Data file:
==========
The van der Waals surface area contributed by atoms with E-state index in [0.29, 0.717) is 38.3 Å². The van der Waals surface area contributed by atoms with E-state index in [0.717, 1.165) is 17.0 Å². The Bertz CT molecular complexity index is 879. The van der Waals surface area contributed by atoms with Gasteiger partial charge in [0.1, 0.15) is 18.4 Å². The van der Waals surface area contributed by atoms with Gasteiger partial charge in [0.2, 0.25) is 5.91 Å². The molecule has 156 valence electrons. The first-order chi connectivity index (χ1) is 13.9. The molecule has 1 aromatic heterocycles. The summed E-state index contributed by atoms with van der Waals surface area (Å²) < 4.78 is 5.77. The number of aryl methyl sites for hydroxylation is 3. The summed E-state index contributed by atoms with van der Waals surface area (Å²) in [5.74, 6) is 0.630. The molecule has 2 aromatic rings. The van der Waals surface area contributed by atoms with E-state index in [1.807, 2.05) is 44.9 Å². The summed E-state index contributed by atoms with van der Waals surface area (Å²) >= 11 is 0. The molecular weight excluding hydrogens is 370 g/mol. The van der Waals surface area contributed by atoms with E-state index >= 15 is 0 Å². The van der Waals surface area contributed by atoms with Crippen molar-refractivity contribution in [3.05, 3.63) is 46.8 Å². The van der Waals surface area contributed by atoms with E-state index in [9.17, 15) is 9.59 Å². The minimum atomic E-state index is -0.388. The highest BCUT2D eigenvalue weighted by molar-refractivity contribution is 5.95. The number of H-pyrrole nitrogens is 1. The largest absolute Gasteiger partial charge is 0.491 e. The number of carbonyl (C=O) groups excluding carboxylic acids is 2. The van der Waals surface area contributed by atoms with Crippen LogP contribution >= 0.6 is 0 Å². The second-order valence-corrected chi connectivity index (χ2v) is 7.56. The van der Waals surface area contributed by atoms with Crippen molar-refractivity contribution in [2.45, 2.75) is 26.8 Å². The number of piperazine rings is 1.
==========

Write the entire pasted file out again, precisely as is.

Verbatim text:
The van der Waals surface area contributed by atoms with E-state index in [0.29, 0.717) is 38.3 Å². The van der Waals surface area contributed by atoms with E-state index in [0.717, 1.165) is 17.0 Å². The Bertz CT molecular complexity index is 879. The van der Waals surface area contributed by atoms with Gasteiger partial charge in [0.1, 0.15) is 18.4 Å². The van der Waals surface area contributed by atoms with Gasteiger partial charge in [0.2, 0.25) is 5.91 Å². The molecule has 156 valence electrons. The first-order chi connectivity index (χ1) is 13.9. The molecule has 1 aromatic heterocycles. The summed E-state index contributed by atoms with van der Waals surface area (Å²) < 4.78 is 5.77. The number of aryl methyl sites for hydroxylation is 3. The summed E-state index contributed by atoms with van der Waals surface area (Å²) in [5.74, 6) is 0.630. The molecule has 2 aromatic rings. The van der Waals surface area contributed by atoms with E-state index in [1.807, 2.05) is 44.9 Å². The summed E-state index contributed by atoms with van der Waals surface area (Å²) >= 11 is 0. The molecular weight excluding hydrogens is 370 g/mol. The van der Waals surface area contributed by atoms with E-state index >= 15 is 0 Å². The van der Waals surface area contributed by atoms with Crippen molar-refractivity contribution in [3.05, 3.63) is 46.8 Å². The van der Waals surface area contributed by atoms with E-state index in [9.17, 15) is 9.59 Å². The minimum atomic E-state index is -0.388. The highest BCUT2D eigenvalue weighted by molar-refractivity contribution is 5.95. The number of H-pyrrole nitrogens is 1. The largest absolute Gasteiger partial charge is 0.491 e. The number of carbonyl (C=O) groups excluding carboxylic acids is 2. The van der Waals surface area contributed by atoms with Crippen LogP contribution >= 0.6 is 0 Å². The second-order valence-corrected chi connectivity index (χ2v) is 7.56. The van der Waals surface area contributed by atoms with Crippen molar-refractivity contribution in [2.45, 2.75) is 26.8 Å². The number of piperazine rings is 1.